A mom thanks Sendak for giving her son's “Jester” his jingle
A mom's wild rumpus of memories of Maurice Sendak: She read to her son “What Do You Say, Dear?" That son eventually was invited to visit Sendak. And when that young man wrote a book – "The Jester Has Lost His Jingle" – about the healing nature of laughter, but died before it was published, Sendak helped launch it onto the New York Times bestseller list.
(Page 2 of 3)
In September 1988, “The Jester Has Lost His Jingle” became David’s senior project in both English and art.Skip to next paragraph
is a former editor of the Los Angles Times Daily Calendar entertainment pages. She is executive director of the non-profit Jester & Pharley Phund.The charity is based on the book, “The Jester Has Lost His Jingle,” by her son David Saltzman. The organization works to benefit ill and special-needs children and literacy. To date, 325,000 copies of the book are in circulation with 155,000 dolls and books given to ill children and schools
Subscribe Today to the Monitor
Just a month later, he was diagnosed with cancer, but he stayed at Yale to be with his friends while he was treated. And he continued work on “The Jester” – a consuming focus – through treatment and remission and on to graduation in May 1989.
He came home to California and continued working on the project – through a relapse and further treatment until his death, at 22, in March 1990.
We promised David that – whatever happened – his book would live.
But agents and publishers told us it would be too expensive to produce 64 pages in full color, in hardcover with a dust jacket, as David had envisioned. And besides, they said, rhyme wasn’t selling that year and they’d have to get David’s rhyme “translated” into prose. David wanted his book produced with the same quality he had admired in all of his hero Sendak’s books. And we vowed not to let him down.
We finally took out an equity line of credit to publish the book ourselves, and I decided to impose on Sendak to bolster David’s legacy. In November 1994, I sent a prototype of “The Jester Has Lost His Jingle” to Sendak. He had a reputation as a curmudgeon, so I tried to make it easy – I shipped the prototype of the book along with a letter and picture of David and Sendak taken at the Master’s Tea. And I included a self-addressed, pre-paid Fedex package for him to return the book.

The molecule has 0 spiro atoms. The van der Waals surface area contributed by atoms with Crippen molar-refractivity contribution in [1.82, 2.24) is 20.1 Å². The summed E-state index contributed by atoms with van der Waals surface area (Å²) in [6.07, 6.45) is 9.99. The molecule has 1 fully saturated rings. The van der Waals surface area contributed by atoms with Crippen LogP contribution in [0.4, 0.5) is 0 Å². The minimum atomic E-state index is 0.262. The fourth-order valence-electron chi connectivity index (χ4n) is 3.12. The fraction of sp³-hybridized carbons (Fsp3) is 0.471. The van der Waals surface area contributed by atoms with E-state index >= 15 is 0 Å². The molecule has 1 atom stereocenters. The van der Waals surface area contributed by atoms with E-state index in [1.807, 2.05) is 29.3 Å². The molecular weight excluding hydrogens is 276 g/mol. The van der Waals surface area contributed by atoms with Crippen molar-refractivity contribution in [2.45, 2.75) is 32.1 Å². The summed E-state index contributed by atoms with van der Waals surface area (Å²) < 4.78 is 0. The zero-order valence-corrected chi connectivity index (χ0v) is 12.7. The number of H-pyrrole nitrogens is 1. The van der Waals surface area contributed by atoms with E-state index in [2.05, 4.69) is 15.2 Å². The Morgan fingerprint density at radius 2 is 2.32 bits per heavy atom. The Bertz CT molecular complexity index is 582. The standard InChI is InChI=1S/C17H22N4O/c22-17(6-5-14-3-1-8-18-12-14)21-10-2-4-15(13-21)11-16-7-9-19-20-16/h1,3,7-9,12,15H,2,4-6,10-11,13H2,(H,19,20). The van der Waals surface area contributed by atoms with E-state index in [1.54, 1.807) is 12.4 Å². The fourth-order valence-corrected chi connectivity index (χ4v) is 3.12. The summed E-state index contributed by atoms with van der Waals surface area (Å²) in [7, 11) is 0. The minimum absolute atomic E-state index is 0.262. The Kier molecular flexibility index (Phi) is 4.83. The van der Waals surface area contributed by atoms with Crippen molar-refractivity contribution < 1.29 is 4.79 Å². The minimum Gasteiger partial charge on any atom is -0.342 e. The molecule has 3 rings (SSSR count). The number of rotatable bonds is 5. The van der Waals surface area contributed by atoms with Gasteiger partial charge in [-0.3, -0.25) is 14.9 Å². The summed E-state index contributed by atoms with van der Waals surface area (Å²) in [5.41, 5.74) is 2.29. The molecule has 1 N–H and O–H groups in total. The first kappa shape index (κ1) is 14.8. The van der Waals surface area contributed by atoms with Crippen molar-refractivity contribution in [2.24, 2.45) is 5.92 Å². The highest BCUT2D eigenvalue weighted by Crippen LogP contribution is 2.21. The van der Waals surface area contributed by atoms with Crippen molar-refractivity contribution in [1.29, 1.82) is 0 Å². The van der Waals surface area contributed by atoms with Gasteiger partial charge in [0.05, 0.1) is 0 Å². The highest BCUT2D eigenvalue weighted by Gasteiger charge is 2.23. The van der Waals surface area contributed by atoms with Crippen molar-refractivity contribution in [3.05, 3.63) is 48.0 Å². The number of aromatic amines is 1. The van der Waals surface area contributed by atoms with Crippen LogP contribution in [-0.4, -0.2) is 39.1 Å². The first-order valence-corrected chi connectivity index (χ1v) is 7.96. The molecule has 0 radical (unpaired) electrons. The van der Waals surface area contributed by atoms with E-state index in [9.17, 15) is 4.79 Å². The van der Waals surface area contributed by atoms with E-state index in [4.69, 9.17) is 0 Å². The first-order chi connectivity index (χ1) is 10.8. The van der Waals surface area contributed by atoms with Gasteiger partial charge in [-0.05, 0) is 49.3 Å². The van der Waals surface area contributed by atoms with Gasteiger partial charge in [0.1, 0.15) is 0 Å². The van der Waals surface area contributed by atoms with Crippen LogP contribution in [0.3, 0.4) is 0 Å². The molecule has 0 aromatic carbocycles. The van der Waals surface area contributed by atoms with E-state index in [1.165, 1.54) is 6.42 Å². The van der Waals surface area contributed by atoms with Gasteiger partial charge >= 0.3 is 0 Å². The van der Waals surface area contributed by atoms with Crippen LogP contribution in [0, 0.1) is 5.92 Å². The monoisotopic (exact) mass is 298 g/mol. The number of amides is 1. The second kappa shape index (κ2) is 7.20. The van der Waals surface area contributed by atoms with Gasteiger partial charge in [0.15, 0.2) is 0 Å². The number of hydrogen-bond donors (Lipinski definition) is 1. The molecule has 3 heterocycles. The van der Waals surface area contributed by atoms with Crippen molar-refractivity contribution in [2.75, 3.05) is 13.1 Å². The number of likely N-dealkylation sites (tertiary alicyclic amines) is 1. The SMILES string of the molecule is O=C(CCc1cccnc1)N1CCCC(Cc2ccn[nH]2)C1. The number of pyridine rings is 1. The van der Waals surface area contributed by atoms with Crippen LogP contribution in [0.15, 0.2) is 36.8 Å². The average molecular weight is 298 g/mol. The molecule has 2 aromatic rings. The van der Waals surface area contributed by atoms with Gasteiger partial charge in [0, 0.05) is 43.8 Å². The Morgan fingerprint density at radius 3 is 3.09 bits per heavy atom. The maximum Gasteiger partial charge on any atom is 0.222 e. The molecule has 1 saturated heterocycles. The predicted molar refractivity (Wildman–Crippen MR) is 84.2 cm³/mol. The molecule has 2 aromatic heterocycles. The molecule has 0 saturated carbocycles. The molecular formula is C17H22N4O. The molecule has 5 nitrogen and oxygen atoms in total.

I half-expected it to come back unopened. It had been eight years since their meeting – how could Sendak possibly remember David among the legions of his fans?
And then the phone call came.
“Barbara, I was so surprised to receive your package,” Sendak said, to my disbelief. “I remember David very well. I had no idea David was so ill and was devastated to learn that he had died. I was afraid to open the book, because I was afraid I might not like it, and if I didn’t like it I wouldn’t be able to say anything good about it.”
“My brother Jack has been very ill with cancer,” Sendak said. “I don’t know how David went through what he did and produced such a strong work. I wish I had known and I wish I could have helped him when he was alive. He was very talented. But I will do whatever I can to help him now.”
He asked what he could do. I told him that if he could write a few words about David and the book, it would tell everyone that this was a valuable, serious work of children’s literature. “I’m honored to do that,” he said. “Please tell me, how much can I write?”
I told him there was no limit. “What is the deadline?” I told him the deadline. “I am working on another project but will get something to you by then,” he promised.
In January 1995, Sendak called me at my office precisely the day his remarks were due. “Hi, Barbara, I’ve written a few words …. The problem is I have no way to get them to you. I don’t have a secretary.”